Two competing companies – Suntech Power and Hanwha Solar — have joined forces with the University of New South Wales in Australia under the banner of a collaborative research agreement to better understand a new processing technology being pioneers by the university whereby tiny metal contact regions can be “self-patterned” into a solar cell’s electric insulator.
“Currently closely-spaced small-area metal contact regions in an insulating layer can only be formed by deliberately patterning the holes with a laser scanning over the surface, which is quite slow,” says Dr Alison Lennon, a senior lecturer from the School of Photovoltaics and Renewable Energy Engineering (SPREE).
“Other methods, such as aerosol and ink-jet printing, have been explored, however currently these methods are currently too slow and have not been able to demonstrate the required patterning reliability.”
Lennon and her PhD students are investigating a new approach to automate and speed up the patterning using aluminium anodisation, an already well-understood process by which a chemical coating is formed on a metal surface to protect against corrosion.
“When you anodise aluminium you can create a porous insulating layer,” says Lennon. “This means we can effectively turn an aluminium layer on a silicon solar cell into a dielectric layer with lots of little holes, which is exactly what we want.”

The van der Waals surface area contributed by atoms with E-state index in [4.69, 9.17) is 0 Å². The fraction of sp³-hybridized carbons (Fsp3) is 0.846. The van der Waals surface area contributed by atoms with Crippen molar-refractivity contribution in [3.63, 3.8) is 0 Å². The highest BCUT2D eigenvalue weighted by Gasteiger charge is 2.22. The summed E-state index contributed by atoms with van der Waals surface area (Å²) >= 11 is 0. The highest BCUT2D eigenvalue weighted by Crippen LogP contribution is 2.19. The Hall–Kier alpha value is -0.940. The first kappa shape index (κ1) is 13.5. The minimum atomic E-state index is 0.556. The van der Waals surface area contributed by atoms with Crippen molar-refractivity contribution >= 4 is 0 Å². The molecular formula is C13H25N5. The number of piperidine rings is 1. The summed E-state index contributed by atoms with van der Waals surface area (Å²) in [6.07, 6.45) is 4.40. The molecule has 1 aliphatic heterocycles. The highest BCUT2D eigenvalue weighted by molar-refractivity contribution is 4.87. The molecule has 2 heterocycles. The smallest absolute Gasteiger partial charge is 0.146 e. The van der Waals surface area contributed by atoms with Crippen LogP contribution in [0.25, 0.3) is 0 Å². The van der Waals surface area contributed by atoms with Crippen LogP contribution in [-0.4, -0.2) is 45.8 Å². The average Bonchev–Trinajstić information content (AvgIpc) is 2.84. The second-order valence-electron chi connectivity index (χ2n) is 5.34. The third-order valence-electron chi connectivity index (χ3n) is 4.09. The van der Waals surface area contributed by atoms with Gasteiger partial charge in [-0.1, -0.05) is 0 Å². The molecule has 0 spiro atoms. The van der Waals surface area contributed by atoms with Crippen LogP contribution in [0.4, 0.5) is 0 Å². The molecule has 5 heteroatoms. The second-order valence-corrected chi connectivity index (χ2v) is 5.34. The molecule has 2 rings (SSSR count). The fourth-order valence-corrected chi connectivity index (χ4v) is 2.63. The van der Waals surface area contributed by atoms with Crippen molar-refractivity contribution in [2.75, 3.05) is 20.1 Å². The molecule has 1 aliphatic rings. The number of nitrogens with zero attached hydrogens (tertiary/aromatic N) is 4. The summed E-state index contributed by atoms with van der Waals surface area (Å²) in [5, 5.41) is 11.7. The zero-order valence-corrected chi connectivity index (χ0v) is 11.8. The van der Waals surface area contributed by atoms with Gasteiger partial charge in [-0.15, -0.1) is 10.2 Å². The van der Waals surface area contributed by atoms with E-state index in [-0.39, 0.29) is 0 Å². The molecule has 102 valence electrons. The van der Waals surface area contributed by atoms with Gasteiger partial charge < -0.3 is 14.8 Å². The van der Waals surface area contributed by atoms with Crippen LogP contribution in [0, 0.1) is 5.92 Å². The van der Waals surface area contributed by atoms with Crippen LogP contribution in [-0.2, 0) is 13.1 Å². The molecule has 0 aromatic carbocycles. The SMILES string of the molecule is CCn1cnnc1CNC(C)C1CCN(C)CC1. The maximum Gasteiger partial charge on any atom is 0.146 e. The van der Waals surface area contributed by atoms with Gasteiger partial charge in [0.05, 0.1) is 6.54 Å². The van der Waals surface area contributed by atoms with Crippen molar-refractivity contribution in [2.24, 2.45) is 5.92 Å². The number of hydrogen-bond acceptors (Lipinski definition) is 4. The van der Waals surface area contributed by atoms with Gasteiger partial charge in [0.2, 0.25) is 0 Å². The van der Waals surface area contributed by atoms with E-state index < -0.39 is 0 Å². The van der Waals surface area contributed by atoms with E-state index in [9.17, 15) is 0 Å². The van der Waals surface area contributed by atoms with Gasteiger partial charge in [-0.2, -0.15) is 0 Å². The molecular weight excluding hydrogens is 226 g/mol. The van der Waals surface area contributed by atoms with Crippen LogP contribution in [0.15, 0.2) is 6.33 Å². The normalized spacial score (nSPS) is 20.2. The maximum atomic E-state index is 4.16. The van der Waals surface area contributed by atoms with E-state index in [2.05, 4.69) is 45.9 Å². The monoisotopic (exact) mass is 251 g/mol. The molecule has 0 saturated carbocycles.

Using this technique, the UNSW team have made prototypes, and they are now working on understanding how the metal contacts form so that they can improve the efficiency of each cell, and how to refine the technique so it can work on a larger, competitive industrial scale.
“We need to make the process robust, with predictable high efficiencies for manufacturers, and we need to make it cost-effective,” says Lennon.
Lennon, who helped broker the collaborative research agreement, says this is an example of two companies realising they can achieve more as partners than as competitors, and says their support could open the door for faster commercialisation.
“Both Hanwha and Suntech operate high-volume solar manufacturing plants, and both are within the top 10 silicon solar cell manufacturers in the world. So if we can demonstrate the viability of this technology, we are both in a position to move the technology into manufacture relatively quickly,” noted Dr Paul Basore and Dr Renate Egan, the Advanced R&D Directors for Hanwha Solar and Suntech Power, respectively.
This article was first published on Cleantechnica. Published with permission.